Becky Hammon being interviewed by ESPN Photo credit: ESPN2

In-game interviews with a coach or player can certainly be informative for the viewer, but ESPN’s spot with Becky Hammon Tuesday night definitely was not that.

The Las Vegas Aces played their home opener against the Phoenix Mercury Tuesday night on ESPN2. At the start of the fourth quarter, broadcasters Tiffany Greene and Debbie Antonelli welcomed Hammon onto the broadcast for a quick interview. A very quick interview.

It began fine, with Hammon, in her third season with the Aces, explaining what she told her team in the huddle as they entered the fourth quarter with a six-point lead. But then they asked Hammon a second question, and it quickly became clear that it was one too many.

After being asked about her team’s offensive rhythm, Hammon responded with a look of bewilderment and five seconds of silence. In Hammon’s defense, the question was met with an untimely foul call sending Mercury guard Diana Taurasi to the free throw line.

Recognizing the Aces head coach wasn’t about to jump back into the interview, Greene ended the awkward silence by shrewdly giving Hammon the out that it was too loud in the arena.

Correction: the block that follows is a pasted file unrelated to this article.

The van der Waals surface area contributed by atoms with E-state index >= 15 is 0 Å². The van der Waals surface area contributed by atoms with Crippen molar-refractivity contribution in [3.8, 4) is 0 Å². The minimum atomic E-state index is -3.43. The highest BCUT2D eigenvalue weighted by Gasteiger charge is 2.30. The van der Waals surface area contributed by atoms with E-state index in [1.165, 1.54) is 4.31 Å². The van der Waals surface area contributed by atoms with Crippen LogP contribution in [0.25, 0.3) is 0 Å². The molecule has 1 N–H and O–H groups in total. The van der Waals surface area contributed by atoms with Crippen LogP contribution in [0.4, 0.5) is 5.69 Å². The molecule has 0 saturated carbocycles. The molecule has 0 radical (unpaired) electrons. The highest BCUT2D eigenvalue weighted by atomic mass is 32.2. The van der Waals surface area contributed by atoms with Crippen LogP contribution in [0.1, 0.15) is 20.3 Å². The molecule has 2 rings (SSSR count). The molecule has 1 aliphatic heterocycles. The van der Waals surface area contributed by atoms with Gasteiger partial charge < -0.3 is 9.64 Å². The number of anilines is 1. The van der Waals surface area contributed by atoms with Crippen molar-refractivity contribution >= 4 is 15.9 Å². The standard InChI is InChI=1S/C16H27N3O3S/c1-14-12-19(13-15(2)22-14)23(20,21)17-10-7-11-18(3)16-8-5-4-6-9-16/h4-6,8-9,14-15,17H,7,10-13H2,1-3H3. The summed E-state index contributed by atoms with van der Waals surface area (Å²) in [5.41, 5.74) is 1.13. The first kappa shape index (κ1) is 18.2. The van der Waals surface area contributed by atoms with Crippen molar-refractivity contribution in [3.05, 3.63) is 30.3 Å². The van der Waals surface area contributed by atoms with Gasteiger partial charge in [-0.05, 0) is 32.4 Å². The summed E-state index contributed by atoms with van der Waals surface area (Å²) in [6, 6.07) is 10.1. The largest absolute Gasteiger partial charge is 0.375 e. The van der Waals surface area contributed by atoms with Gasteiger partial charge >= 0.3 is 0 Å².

“It’s very loud in here, we appreciate the time, coach,” Greene said before getting a hand wave from Hammon. “It’s hard to hear in here.”

It may have been hard to hear in there, but that wasn’t the reason Hammon checked out of the interview. Hammon checked out of the interview because she didn’t like the foul on Taurasi and her coaching duties usurped any in-game media obligations.

The risk reward for in-game interviews probably isn’t too favorable, with players and coaches unlikely to give up any groundbreaking information even when they’re engaged with the broadcast. For every in-game interview that goes smoothly, there are others that flop or end awkwardly. Perhaps none worse than ESPN’s Karl Ravech asking Triston Casas to talk about the importance of Mother’s Day considering his mother died when he was young. Hammon’s interview was good for a chuckle, and certainly didn’t reach Ravech-levels of awkward, but it still didn’t go the way ESPN intended.


About Brandon Contes

Brandon Contes is a staff writer for Awful Announcing and The Comeback. He previously helped carve the sports vertical for Mediaite and spent more than three years with Barrett Sports Media. Send tips/comments/complaints to